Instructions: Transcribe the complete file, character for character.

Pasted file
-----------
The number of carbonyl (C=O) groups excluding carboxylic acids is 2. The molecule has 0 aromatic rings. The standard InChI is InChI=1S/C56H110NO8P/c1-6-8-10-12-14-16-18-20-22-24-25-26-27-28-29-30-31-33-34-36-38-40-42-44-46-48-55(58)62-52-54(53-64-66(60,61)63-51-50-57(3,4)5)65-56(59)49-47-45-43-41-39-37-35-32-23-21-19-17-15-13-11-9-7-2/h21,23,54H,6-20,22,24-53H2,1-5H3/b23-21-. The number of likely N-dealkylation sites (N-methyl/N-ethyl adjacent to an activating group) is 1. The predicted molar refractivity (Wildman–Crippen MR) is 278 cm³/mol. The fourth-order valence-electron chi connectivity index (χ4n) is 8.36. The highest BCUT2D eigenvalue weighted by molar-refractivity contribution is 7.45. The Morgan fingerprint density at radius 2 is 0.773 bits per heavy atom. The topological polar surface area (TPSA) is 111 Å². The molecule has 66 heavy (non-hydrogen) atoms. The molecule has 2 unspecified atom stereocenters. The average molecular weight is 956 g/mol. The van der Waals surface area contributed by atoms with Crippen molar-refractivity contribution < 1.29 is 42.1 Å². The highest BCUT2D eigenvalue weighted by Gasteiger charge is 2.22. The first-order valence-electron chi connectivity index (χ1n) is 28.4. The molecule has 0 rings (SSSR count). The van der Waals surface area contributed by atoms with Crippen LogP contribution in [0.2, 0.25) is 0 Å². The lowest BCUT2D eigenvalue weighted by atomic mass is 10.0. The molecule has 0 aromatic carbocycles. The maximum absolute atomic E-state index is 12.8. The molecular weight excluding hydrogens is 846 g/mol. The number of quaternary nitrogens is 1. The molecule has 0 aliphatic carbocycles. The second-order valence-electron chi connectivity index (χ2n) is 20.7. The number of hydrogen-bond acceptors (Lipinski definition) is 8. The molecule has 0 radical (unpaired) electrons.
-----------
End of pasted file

The number of carbonyl (C=O) groups excluding carboxylic acids is 2. The molecule has 0 aromatic rings. The standard InChI is InChI=1S/C56H110NO8P/c1-6-8-10-12-14-16-18-20-22-24-25-26-27-28-29-30-31-33-34-36-38-40-42-44-46-48-55(58)62-52-54(53-64-66(60,61)63-51-50-57(3,4)5)65-56(59)49-47-45-43-41-39-37-35-32-23-21-19-17-15-13-11-9-7-2/h21,23,54H,6-20,22,24-53H2,1-5H3/b23-21-. The number of likely N-dealkylation sites (N-methyl/N-ethyl adjacent to an activating group) is 1. The predicted molar refractivity (Wildman–Crippen MR) is 278 cm³/mol. The fourth-order valence-electron chi connectivity index (χ4n) is 8.36. The highest BCUT2D eigenvalue weighted by molar-refractivity contribution is 7.45. The Morgan fingerprint density at radius 2 is 0.773 bits per heavy atom. The topological polar surface area (TPSA) is 111 Å². The molecule has 66 heavy (non-hydrogen) atoms. The molecule has 2 unspecified atom stereocenters. The average molecular weight is 956 g/mol. The van der Waals surface area contributed by atoms with Crippen molar-refractivity contribution < 1.29 is 42.1 Å². The highest BCUT2D eigenvalue weighted by Gasteiger charge is 2.22. The first-order valence-electron chi connectivity index (χ1n) is 28.4. The molecule has 0 rings (SSSR count). The van der Waals surface area contributed by atoms with Crippen LogP contribution in [0.2, 0.25) is 0 Å². The lowest BCUT2D eigenvalue weighted by atomic mass is 10.0. The molecule has 0 aromatic carbocycles. The maximum absolute atomic E-state index is 12.8. The molecular weight excluding hydrogens is 846 g/mol. The number of quaternary nitrogens is 1. The molecule has 0 aliphatic carbocycles. The second-order valence-electron chi connectivity index (χ2n) is 20.7. The number of hydrogen-bond acceptors (Lipinski definition) is 8. The molecule has 0 radical (unpaired) electrons.